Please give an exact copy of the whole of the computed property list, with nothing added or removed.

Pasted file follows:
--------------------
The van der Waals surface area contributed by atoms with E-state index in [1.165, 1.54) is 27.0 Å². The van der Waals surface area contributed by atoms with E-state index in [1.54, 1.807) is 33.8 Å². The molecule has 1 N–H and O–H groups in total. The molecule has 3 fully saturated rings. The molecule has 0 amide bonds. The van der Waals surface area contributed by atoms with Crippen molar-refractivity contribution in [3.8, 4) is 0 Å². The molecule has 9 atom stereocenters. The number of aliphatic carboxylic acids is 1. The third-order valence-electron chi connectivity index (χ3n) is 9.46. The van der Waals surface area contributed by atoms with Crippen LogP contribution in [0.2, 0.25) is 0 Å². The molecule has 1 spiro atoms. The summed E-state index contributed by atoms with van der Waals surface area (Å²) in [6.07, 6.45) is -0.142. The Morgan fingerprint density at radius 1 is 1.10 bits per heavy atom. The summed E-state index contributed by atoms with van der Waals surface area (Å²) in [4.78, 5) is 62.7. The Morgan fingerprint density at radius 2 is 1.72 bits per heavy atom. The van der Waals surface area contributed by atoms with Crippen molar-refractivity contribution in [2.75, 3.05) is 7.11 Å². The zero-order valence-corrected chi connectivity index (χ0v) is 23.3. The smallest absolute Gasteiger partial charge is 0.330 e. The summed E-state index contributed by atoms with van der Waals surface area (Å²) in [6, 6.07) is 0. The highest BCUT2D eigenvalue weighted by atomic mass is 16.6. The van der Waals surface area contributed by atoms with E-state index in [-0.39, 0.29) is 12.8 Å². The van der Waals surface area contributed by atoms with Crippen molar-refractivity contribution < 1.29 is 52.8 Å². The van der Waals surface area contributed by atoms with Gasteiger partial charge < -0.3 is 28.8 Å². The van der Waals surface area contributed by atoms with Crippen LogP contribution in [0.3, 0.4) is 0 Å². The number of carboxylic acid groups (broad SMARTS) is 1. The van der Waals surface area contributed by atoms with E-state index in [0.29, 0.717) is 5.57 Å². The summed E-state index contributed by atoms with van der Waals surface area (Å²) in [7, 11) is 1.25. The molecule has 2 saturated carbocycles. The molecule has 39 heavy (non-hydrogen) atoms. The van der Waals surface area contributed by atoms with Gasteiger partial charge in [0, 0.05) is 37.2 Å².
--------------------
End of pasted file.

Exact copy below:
The van der Waals surface area contributed by atoms with E-state index in [1.165, 1.54) is 27.0 Å². The van der Waals surface area contributed by atoms with E-state index in [1.54, 1.807) is 33.8 Å². The molecule has 1 N–H and O–H groups in total. The molecule has 3 fully saturated rings. The molecule has 0 amide bonds. The van der Waals surface area contributed by atoms with Crippen molar-refractivity contribution in [3.8, 4) is 0 Å². The molecule has 9 atom stereocenters. The number of aliphatic carboxylic acids is 1. The third-order valence-electron chi connectivity index (χ3n) is 9.46. The van der Waals surface area contributed by atoms with Crippen LogP contribution in [0.2, 0.25) is 0 Å². The molecule has 1 spiro atoms. The summed E-state index contributed by atoms with van der Waals surface area (Å²) in [6.07, 6.45) is -0.142. The Morgan fingerprint density at radius 1 is 1.10 bits per heavy atom. The summed E-state index contributed by atoms with van der Waals surface area (Å²) in [4.78, 5) is 62.7. The Morgan fingerprint density at radius 2 is 1.72 bits per heavy atom. The van der Waals surface area contributed by atoms with Crippen molar-refractivity contribution in [2.75, 3.05) is 7.11 Å². The zero-order valence-corrected chi connectivity index (χ0v) is 23.3. The smallest absolute Gasteiger partial charge is 0.330 e. The summed E-state index contributed by atoms with van der Waals surface area (Å²) in [6, 6.07) is 0. The highest BCUT2D eigenvalue weighted by atomic mass is 16.6. The van der Waals surface area contributed by atoms with E-state index in [-0.39, 0.29) is 12.8 Å². The van der Waals surface area contributed by atoms with Crippen molar-refractivity contribution < 1.29 is 52.8 Å². The van der Waals surface area contributed by atoms with Gasteiger partial charge < -0.3 is 28.8 Å². The van der Waals surface area contributed by atoms with Crippen LogP contribution in [0.3, 0.4) is 0 Å². The number of carboxylic acid groups (broad SMARTS) is 1. The van der Waals surface area contributed by atoms with E-state index in [0.29, 0.717) is 5.57 Å². The summed E-state index contributed by atoms with van der Waals surface area (Å²) in [7, 11) is 1.25. The molecule has 2 saturated carbocycles. The molecule has 39 heavy (non-hydrogen) atoms. The van der Waals surface area contributed by atoms with Gasteiger partial charge in [0, 0.05) is 37.2 Å².